• Class implementation must be aware of DIC. In order to take advantage of lazy loading of dependencies, the class must use the DIC internally to load services in the container. This might not be such a bad thing if you consider the DIC as a Service Loading Service, then just use it like any other service in your code.

Using Class Specific Dependency Injection Container (DIC) to Make Dependencies Explicit

Here propose a solution that to create a class specific DIC container when a DIC container is needed (such as when you want lazy loading for dependencies). The basic idea is to create a class specific DIC and inject it via the constructor. Any dependencies that do not require lazy loading should be injected into the constructor directly, all others should be managed by the DIC container.

For simplicity purposes, you could create your DIC as proxies to a application global DIC container so you can have one configuration for your whole application.

The following code demonstrates how to set it up. It is an example written in PHP using the Symfony2 Dependency Injection Components.

Example Data Importer with Complex Dependencies

    class Importer
    {
        private $serviceContainer;
        private $samples;

        /**
         * @param ImporterServiceContainer $serviceContainer
         */
        public function __construct($serviceContainer) {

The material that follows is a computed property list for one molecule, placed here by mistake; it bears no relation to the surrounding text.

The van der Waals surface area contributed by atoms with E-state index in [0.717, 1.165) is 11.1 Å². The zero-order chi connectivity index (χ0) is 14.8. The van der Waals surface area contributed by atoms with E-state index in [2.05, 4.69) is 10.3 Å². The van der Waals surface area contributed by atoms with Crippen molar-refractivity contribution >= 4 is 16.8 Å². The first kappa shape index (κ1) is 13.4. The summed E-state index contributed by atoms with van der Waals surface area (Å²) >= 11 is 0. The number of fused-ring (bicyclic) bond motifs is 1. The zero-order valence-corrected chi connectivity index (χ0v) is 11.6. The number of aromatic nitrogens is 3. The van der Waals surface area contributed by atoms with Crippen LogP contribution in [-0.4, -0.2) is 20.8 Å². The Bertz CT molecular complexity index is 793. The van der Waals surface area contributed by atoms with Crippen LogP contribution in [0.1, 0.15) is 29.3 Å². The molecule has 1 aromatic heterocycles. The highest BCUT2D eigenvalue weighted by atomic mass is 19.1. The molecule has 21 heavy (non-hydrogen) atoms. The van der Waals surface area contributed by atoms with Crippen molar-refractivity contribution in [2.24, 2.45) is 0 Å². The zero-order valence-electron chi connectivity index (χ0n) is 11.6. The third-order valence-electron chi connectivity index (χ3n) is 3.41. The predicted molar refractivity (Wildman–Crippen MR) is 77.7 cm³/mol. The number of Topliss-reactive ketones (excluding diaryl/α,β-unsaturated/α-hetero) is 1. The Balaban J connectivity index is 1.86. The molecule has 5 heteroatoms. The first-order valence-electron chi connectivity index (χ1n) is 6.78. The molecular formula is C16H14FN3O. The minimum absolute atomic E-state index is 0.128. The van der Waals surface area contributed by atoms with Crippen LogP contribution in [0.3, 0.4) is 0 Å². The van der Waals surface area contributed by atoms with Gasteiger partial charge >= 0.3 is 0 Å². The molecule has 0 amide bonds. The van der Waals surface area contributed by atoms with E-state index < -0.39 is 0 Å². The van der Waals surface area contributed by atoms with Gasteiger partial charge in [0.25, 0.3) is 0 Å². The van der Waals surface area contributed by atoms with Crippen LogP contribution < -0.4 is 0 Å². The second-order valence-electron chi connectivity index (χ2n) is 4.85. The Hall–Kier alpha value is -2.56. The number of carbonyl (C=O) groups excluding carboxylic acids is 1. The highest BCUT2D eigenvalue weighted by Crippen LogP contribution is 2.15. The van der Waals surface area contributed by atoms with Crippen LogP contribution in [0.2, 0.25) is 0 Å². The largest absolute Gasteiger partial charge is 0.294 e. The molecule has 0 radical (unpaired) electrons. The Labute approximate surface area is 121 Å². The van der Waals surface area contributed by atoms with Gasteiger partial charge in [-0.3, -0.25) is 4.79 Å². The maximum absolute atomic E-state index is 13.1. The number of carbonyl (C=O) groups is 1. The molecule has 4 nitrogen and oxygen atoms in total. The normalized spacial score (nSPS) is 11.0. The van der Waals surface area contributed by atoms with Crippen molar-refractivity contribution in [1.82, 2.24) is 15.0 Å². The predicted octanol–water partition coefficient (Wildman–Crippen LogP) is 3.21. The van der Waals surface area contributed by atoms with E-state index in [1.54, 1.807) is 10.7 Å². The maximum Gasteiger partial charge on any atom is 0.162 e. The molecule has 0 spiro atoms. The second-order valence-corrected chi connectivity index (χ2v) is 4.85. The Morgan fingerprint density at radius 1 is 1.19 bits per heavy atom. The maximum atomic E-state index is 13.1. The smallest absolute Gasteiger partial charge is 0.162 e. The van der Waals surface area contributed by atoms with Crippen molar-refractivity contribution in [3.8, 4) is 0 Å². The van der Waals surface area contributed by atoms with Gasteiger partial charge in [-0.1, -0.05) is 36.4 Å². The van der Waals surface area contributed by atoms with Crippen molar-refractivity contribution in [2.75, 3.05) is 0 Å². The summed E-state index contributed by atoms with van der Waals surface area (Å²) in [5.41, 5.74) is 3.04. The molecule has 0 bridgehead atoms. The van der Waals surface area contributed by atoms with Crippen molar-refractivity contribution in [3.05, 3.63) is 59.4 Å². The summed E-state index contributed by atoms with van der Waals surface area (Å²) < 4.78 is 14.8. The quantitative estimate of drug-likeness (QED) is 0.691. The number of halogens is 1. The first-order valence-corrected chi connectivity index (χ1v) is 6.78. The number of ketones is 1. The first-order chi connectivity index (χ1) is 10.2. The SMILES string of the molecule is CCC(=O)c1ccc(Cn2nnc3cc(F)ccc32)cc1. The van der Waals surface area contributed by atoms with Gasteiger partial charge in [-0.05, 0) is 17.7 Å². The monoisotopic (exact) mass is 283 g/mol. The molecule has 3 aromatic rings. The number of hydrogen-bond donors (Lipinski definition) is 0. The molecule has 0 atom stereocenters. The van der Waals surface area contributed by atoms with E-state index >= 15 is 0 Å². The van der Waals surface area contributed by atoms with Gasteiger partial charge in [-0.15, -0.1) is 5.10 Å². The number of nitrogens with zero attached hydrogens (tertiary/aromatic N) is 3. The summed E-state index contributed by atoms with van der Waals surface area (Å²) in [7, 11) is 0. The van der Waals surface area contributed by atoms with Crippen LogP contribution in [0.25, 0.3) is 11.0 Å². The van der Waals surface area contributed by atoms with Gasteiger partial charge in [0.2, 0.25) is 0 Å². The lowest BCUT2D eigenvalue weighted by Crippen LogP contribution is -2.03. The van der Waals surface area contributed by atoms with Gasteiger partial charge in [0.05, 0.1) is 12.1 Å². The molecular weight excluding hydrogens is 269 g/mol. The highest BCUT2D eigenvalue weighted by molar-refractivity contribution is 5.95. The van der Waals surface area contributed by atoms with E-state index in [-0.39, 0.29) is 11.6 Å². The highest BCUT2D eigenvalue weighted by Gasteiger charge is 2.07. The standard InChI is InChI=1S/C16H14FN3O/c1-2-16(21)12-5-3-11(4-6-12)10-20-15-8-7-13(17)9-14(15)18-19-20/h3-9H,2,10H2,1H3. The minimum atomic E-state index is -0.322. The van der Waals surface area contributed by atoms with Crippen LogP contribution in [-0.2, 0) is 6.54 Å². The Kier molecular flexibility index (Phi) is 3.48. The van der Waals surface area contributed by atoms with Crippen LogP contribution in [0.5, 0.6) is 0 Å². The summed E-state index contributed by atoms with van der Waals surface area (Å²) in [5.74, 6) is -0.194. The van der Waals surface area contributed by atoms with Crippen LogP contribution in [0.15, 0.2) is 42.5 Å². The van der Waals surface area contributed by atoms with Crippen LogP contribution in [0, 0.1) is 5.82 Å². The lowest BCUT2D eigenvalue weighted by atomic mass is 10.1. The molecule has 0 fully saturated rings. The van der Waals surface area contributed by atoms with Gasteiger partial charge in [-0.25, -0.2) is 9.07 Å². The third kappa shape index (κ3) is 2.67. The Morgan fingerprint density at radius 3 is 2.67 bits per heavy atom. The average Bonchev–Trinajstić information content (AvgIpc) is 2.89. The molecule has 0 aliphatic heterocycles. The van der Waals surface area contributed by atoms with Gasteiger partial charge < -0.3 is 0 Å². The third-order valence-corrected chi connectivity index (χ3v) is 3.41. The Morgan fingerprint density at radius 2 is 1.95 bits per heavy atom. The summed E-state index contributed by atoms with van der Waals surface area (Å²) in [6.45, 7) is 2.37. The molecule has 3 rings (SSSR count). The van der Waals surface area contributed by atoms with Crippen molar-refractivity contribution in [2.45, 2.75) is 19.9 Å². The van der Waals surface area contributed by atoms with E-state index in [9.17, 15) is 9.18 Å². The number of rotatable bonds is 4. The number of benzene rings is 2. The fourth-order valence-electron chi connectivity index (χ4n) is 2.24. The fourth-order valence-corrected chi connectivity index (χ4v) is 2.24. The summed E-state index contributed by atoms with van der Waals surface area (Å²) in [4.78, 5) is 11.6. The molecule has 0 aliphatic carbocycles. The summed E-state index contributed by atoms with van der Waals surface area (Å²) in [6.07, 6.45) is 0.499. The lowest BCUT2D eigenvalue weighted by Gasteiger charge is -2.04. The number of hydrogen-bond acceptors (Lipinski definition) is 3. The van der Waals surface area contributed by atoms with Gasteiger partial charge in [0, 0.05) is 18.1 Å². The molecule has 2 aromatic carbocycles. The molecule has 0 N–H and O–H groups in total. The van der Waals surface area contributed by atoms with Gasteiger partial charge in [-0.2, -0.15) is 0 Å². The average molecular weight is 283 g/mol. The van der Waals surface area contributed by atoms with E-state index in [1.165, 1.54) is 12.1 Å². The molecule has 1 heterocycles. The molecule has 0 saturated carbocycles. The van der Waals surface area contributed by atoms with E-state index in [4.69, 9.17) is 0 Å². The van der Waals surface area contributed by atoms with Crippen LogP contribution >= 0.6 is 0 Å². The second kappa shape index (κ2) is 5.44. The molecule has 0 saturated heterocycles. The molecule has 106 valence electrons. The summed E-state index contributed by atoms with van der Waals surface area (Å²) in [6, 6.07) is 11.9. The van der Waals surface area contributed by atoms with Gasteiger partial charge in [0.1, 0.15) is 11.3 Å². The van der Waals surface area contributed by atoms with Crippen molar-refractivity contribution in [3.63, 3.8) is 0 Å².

$this->serviceContainer = $serviceContainer;
            $this->samples = array();
        }

        /**
         * Imports an data from an experiment file, skipping data not allowed by filter.
         *
         * @param Filter $filter Filter for importing only desired data
         * @param string $filePath Experiment file to import
         */
        public function import($filter, $filePath) {
            // Process each combined row and build up samples
            $experimentFile = new ExperimentFile($filePath);
            $combinedRows = $experimentFile->getCombinedRows();
            foreach ($combinedRows as $combinedRow) {
                // Skip combined row if it doesn't pass filter criteria
                if ( ! $filter->isAllowed($combinedRows)) {
                    continue;
                }

                // Get citation data
                $pubmedId = $combinedRow->getPubmedId();
                $citationService = $this->serviceContainer->getCitationService();
                $citation = $strainService->findByPubmedId($pubmedId);

                // Get set strain data
                $strainName = $combinedRow->getStrainName();
                $strainService = $this->serviceContainer->getStrainService();